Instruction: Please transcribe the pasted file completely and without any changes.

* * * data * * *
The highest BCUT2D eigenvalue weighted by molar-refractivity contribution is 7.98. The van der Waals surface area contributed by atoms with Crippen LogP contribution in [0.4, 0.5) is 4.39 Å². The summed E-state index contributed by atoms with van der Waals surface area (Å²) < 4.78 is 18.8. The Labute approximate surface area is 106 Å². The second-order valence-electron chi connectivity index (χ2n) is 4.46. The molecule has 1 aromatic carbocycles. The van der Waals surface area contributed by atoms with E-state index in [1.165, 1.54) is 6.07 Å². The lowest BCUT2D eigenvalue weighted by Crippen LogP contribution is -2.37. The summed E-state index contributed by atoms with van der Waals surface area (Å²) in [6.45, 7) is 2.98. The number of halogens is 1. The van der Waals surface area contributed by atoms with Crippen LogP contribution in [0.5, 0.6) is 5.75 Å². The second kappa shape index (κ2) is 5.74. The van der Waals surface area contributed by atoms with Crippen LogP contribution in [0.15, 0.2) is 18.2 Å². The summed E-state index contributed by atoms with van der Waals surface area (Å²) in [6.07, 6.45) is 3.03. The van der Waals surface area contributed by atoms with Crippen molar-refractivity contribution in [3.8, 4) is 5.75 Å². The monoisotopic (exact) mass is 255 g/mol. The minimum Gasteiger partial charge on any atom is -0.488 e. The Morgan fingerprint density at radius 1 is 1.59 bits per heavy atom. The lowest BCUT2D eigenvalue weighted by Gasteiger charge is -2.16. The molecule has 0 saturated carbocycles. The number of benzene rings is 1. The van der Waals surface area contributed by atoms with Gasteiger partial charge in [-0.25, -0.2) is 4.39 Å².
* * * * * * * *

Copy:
The highest BCUT2D eigenvalue weighted by molar-refractivity contribution is 7.98. The van der Waals surface area contributed by atoms with Crippen LogP contribution in [0.4, 0.5) is 4.39 Å². The summed E-state index contributed by atoms with van der Waals surface area (Å²) < 4.78 is 18.8. The Labute approximate surface area is 106 Å². The second-order valence-electron chi connectivity index (χ2n) is 4.46. The molecule has 1 aromatic carbocycles. The van der Waals surface area contributed by atoms with E-state index in [1.165, 1.54) is 6.07 Å². The lowest BCUT2D eigenvalue weighted by Crippen LogP contribution is -2.37. The summed E-state index contributed by atoms with van der Waals surface area (Å²) in [6.45, 7) is 2.98. The number of halogens is 1. The van der Waals surface area contributed by atoms with Crippen LogP contribution in [0.5, 0.6) is 5.75 Å². The second kappa shape index (κ2) is 5.74. The van der Waals surface area contributed by atoms with Crippen LogP contribution in [0.15, 0.2) is 18.2 Å². The summed E-state index contributed by atoms with van der Waals surface area (Å²) in [6.07, 6.45) is 3.03. The van der Waals surface area contributed by atoms with Crippen molar-refractivity contribution in [3.8, 4) is 5.75 Å². The monoisotopic (exact) mass is 255 g/mol. The minimum Gasteiger partial charge on any atom is -0.488 e. The Morgan fingerprint density at radius 1 is 1.59 bits per heavy atom. The lowest BCUT2D eigenvalue weighted by Gasteiger charge is -2.16. The molecule has 0 saturated carbocycles. The number of benzene rings is 1. The van der Waals surface area contributed by atoms with Gasteiger partial charge in [-0.25, -0.2) is 4.39 Å².